Once we have correctly and honestly identified the location of the epicentre of the crisis in the Black aspect of the education system, this logically leads us to the fundamental question: how is it that, almost 20 years in a democracy, the education system in Black community is extremely dysfunctional while in the white community it works almost as well as in any other European country?

Like Cosatu, we must ask: why is it that “good principals” are hard to come by in African schools and are plenty in white schools? Why are teachers in African schools spending less time and in white schools they spend more time? Why is it that African communities are not mobilized to support their schools and the white community seems to take interest?

Why is it that African schools have extremely inferior infrastructure compared to white schools?

Why is it that the majority of African learners come from extremely poor communities in which high unemployment, violence against children and women and all sorts of other social ills are endemic?

Why is it that at birth, an African child is 18 times more likely to be poor that a white child?

Why is it that the majority of black and African children go to school hungry, post 1994?

To answer these questions, we must never refuse or be bullied into pretending that post 1994 South Africa has suddenly disappeared its past, has no historic causes of the continuing drivers of the crisis of development in general and the crisis in education in particular. To do so is to yield to the powerful continuing white supremacist racist false psychological and shallow behavioural analysis of post 1994 South Africa.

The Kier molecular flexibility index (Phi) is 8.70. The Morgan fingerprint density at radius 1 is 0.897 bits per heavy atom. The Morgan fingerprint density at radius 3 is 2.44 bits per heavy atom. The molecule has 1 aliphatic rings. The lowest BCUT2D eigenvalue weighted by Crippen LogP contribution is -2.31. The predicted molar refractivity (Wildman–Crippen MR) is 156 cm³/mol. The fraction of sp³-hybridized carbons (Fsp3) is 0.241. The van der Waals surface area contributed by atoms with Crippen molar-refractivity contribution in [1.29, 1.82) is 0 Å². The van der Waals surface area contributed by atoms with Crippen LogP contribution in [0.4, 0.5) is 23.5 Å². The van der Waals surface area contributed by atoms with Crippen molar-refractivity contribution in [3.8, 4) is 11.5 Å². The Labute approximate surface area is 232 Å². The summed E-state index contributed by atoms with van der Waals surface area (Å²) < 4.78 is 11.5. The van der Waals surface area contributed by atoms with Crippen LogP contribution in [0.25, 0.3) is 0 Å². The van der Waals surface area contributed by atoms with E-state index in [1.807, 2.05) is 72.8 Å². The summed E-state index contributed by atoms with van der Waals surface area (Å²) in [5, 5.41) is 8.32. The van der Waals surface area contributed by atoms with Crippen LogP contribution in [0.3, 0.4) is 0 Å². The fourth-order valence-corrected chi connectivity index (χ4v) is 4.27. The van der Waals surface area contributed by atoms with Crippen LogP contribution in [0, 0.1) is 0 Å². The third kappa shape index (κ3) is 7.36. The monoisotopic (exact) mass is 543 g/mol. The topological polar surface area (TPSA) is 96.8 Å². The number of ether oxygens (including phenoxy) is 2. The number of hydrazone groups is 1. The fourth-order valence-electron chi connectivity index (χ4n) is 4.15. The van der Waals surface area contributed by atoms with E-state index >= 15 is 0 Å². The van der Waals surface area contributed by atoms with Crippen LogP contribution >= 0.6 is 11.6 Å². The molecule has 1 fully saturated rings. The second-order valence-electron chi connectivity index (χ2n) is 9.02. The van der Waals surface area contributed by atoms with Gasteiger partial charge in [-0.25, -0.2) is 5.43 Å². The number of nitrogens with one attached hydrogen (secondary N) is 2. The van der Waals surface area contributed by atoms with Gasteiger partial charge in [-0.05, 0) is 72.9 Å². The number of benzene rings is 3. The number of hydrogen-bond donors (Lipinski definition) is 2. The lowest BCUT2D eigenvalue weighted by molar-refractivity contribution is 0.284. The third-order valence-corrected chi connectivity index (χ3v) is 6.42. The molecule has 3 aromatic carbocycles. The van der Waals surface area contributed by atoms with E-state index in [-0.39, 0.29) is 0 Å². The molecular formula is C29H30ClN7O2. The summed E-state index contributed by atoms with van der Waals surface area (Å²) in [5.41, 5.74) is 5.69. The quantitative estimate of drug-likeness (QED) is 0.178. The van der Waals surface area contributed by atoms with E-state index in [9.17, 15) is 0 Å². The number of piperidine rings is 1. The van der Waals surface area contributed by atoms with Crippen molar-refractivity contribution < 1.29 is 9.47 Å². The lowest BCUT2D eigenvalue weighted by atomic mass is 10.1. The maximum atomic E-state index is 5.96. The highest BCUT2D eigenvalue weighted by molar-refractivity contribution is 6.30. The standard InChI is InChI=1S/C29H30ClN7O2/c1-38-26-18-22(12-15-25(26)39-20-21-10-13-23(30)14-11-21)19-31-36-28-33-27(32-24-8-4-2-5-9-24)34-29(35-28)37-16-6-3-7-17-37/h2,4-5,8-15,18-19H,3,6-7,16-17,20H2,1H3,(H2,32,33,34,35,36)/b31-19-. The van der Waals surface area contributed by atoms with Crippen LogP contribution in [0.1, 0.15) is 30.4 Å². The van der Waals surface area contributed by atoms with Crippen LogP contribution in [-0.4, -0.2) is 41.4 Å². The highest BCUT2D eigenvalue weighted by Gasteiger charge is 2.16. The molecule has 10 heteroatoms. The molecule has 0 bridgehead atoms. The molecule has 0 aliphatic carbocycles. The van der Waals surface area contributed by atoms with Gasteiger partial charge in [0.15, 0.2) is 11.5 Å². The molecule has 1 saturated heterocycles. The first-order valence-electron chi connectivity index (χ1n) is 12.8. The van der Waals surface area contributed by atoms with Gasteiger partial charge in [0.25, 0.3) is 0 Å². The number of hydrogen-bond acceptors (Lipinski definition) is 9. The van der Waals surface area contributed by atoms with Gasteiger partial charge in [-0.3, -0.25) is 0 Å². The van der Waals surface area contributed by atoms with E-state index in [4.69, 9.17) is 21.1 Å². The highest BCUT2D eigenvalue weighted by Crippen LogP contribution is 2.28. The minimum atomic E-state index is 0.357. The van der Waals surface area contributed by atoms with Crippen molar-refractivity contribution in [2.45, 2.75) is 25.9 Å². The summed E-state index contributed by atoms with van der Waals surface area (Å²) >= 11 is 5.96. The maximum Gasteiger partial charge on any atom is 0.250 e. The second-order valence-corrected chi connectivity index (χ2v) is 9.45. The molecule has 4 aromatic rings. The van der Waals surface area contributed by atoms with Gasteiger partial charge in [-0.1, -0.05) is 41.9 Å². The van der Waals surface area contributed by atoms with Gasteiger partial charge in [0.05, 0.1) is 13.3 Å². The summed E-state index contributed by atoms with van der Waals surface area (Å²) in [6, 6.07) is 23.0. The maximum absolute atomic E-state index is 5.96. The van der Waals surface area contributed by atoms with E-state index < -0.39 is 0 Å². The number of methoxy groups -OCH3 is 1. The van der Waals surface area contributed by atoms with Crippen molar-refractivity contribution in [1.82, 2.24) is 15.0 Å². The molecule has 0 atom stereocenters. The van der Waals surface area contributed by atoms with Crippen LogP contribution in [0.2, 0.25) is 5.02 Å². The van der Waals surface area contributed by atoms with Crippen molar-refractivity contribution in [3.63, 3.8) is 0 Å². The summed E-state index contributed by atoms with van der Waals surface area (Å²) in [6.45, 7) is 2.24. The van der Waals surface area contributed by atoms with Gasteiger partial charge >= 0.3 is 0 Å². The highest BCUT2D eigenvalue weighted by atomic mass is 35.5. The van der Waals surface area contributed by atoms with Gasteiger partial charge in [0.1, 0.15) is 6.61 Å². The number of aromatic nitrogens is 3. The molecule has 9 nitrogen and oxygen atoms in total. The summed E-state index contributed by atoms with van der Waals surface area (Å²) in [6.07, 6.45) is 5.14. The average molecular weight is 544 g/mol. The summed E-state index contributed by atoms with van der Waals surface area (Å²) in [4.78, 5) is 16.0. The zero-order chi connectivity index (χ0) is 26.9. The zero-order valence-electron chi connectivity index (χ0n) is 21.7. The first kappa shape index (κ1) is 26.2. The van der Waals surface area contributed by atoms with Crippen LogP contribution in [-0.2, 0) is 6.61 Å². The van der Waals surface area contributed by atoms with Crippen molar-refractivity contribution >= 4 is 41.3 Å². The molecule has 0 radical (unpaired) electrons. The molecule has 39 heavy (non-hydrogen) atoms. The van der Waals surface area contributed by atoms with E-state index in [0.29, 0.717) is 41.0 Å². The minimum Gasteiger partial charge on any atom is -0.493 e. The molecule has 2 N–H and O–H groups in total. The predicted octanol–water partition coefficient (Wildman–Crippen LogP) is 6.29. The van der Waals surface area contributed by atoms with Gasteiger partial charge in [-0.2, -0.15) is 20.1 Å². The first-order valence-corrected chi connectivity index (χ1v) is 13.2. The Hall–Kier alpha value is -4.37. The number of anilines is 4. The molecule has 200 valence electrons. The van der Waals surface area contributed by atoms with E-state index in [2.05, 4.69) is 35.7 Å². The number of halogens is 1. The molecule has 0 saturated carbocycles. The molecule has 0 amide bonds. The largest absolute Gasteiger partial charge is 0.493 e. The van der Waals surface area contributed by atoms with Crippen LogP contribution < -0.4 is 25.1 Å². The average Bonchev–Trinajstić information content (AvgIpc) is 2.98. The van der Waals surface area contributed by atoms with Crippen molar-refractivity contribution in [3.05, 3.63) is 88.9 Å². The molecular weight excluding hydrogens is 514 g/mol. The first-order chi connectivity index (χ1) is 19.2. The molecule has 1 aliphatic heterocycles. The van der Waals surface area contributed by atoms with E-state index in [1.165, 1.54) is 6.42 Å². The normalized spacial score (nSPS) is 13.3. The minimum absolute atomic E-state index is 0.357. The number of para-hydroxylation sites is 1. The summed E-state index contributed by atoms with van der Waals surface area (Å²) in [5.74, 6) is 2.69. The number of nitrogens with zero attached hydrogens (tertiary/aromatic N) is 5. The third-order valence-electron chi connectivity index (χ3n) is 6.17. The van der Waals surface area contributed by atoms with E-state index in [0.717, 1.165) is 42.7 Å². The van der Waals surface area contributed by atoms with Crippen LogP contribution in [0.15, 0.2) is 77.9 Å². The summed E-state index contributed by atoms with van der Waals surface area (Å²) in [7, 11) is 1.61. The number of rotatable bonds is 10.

Such a white supremacist racist analysis conceals the origins and continuing character of post 1994 South Africa.

B. What are the origins and continuing drivers of the crisis of development and education in post 1994 South Africa?

In the programme of the South African Communist Party, adopted at its Seventh Congress in 1989, we find a very useful summary of the origins of present-day white racist, patriarchal (male-dominated) and capitalist South Africa:

"The South African capitalist state did not emerge as a result of an internal popular anti-feudal revolution. It was imposed from above and from without. From its birth through to the present, South African capitalism has depended heavily on the imperialist centres. Capital from Europe financed the opening of the mines.

It was the colonial state that provided the resources to build the basic infrastructure – railways, roads, harbours, posts and telegraphs. It was an imperial army of occupation that created the conditions for political unification. And it was within a colonial setting that the emerging South African capitalist class entrenched and extended the racially exclusive system to increase its opportunities for profit. The racial division of labour, the battery of racist laws and political exclusiveness guaranteed this.

From these origins a pattern of domination, which arose in the period of external colonialism, was carried over into the newly-formed Union of South Africa. From its origins to the present, this form of domination has been maintained under changing conditions and by varying mechanisms.

In all essential respects, however, the colonial status of the black majority has remained in place. Therefore we characterise our society as colonialism of a special type.”

What do we learn from this?

  • “South Africa” was born out of the violent European destruction of the lives and economies of the local African populations, which the Europeans racially oppressed and dominated because of course they could not completely wipe them out.
  • The origins of modern capitalist South Africa lie in an imported capitalist revolution – imperialism financed and provided the military means to establish the modern racist, patriarchal and capitalist South Africa.
  • The original white South African capitalist class was born within a colonial setting.